One way to interpret the results of the 2020 election is that voters want their political leaders to keep fighting with one another.
By that theory, voters appear to have narrowly replaced Donald Trump with Joe Biden, left the Senate with a slim Republican majority, and kept the House under slightly diminished Democratic control because they crave more dysfunction and mutual recrimination. They hope that Bernie Sanders, the Squad, and their allies will lean hard on Biden to be "the most progressive president in American history," that the most Trumpian members of the GOP caucus will obstruct Biden on everything, and that the resulting ideological warfare will generate maximum anger and minimal achievement.
The hypothesis fits the election results. But does any rational person believe it's what most Americans want?
Here's a contrary premise: Americans voted for less drama and strife, not more. They endorsed no sweeping transformation, and would like Washington to govern accordingly. They want the next president not to repeat the mistake that Trump, Barack Obama, and George W. Bush made — claiming that the election supplied a mandate for an ambitious legislative agenda and a green light to pursue it by any means necessary. Most Americans, I suggest, would rather get through the next four years without major bills being passed on rigid party-line votes, without sharp policy shifts for which there is no consensus, without the Senate refusing to confirm White House nominees, and without the president resorting to rule by executive order.
There are hotheads and bellicose ideologues on both sides of the political spectrum. But that doesn't describe most voters, and it doesn't describe Biden. He entered the presidential race talking about his long training in the importance of making compromises to get things done, and to the dismay of some Democratic progressives, it remained a consistent theme of his bid for the White House. He sounded it again on Wednesday, saying that once the vote-counting is finished, Americans must make it a priority "to put the harsh rhetoric of the campaign behind us, to lower the temperature, . . . to listen to one another."
Needless to say, that isn't the way Trump speaks. The 45th president proved better at burning bridges than building them. Some of his most significant accomplishments on Capitol Hill — the 2017 tax cuts, the confirmation of three Supreme Court justices, his acquittal by the Senate in the impeachment trial — relied almost wholly on one-party support.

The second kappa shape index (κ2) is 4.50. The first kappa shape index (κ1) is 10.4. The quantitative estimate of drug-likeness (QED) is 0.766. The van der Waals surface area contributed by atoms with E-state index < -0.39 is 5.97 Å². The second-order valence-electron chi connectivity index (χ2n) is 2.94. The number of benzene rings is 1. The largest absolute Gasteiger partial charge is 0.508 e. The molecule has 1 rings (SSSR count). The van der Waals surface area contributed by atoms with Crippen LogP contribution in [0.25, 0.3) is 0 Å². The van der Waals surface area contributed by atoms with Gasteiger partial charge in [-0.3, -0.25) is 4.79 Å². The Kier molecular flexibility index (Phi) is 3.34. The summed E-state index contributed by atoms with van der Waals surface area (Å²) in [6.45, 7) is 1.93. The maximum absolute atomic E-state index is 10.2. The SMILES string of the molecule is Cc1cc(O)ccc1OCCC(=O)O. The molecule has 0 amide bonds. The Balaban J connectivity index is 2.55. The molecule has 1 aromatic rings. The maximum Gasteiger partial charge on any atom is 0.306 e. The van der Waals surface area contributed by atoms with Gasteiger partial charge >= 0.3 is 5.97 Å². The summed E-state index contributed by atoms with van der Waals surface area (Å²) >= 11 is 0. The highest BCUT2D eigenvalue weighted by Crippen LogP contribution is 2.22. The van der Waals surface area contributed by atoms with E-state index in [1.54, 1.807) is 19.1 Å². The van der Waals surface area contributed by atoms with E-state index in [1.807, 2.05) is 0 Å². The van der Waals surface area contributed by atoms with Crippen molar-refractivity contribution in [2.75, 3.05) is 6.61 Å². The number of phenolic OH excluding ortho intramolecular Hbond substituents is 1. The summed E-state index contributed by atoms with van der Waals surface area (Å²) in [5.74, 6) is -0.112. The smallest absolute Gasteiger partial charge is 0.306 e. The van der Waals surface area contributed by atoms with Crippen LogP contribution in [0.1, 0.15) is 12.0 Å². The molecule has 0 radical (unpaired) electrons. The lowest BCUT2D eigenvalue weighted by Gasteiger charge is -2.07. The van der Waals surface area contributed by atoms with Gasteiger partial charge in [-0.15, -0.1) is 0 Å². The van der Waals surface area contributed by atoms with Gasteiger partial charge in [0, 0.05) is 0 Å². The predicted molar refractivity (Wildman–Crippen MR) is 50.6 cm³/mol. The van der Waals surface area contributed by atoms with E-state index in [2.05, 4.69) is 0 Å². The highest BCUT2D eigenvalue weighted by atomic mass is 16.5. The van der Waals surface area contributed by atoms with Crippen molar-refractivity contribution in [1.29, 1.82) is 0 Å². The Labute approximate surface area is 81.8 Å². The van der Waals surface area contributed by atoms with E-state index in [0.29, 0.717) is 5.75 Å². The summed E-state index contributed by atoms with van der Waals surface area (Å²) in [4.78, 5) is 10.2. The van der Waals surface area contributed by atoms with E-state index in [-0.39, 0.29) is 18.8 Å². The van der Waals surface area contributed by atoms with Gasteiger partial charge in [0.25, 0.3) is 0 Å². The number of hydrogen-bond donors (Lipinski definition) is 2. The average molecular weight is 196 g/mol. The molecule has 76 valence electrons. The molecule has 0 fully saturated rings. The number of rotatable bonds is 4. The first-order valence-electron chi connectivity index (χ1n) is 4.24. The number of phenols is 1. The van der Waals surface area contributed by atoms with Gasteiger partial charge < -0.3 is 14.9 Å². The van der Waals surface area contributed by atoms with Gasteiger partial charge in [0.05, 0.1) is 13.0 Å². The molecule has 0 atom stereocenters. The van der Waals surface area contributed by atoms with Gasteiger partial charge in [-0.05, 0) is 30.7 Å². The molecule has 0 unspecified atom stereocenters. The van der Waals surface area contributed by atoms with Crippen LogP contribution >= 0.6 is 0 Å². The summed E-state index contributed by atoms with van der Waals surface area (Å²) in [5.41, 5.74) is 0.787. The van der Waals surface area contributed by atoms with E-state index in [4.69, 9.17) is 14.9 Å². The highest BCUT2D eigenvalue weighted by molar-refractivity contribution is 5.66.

To be fair, the scourge of no-compromise voting antedates Trump. The Affordable Care Act and the Dodd-Frank Act, two of Obama's most significant successes, were passed largely along party lines. Conversely, Republican attempts to repeal Obamacare were also passed by the House or the Senate with unipartisan backing. The measures went nowhere, but they reflected the inflexibility that has become such a part of Washington culture.
Just as bad is the accelerating trend of presidents imposing controversial policies through executive orders — what Obama called his "pen and phone" approach. Bush unilaterally ordered the use of "enhanced interrogation techniques" in the war on terror, flouting the prohibition of torture under US law. Obama acknowledged that he had no authority to waive the deportation of the undocumented immigrants known as Dreamers, but then did so anyway in 2012. After Congress refused funding for a massive wall on the Mexican border, Trump declared that an "emergency" empowered him to spend the money without authorization.
All this has taken place against a background of rising partisan flak, the demonizing of moderates as sellouts or shills, and a steady decline in the public's faith that the government can solve major problems.
A new administration genuinely offers a chance to "lower the temperature," but it means that the new president cannot claim a bold mandate or decree top-down "reforms" that half the country will resent. With Congress still divided, court-packing, D.C. statehood, and the Green New Deal are off the table anyway. For Biden, that's a blessing: It frees him to govern from the center and show that he was serious about being the healer-in-chief. It will let him focus on measures for which there is bipartisan support: more humane detention policies at the border, an end to unpopular trade wars, a non-politicized pandemic relief bill.
Republicans must do their part, too. Senator Mitch McConnell needs to emphasize not that he wants to make Biden a one-term president — as he infamously said about Obama in 2010 — but that he is ready and willing to work with Biden on reducing the country's partisan fever. With a longtime Senate colleague in the White House, McConnell ought to relish the chance to craft legislation that both Democrats and Republicans can support. Many Democrats regard McConnell as an implacable Machiavellian foe determined to strangle the Biden administration in its cradle. I would argue instead that he is as much an institutionalist as Biden is, and that the two old warhorses have it within them to shape a consensus that straddles party lines and drains some of the toxicity from our political culture.
At the end of an apocalyptic campaign, Americans voted, it appears, to change their president but not much else. To the firebrands, that may be an excuse to keep fighting. For the next president and Congress, it's an invitation to make things better.
Jeff Jacoby is a columnist for The Boston Globe.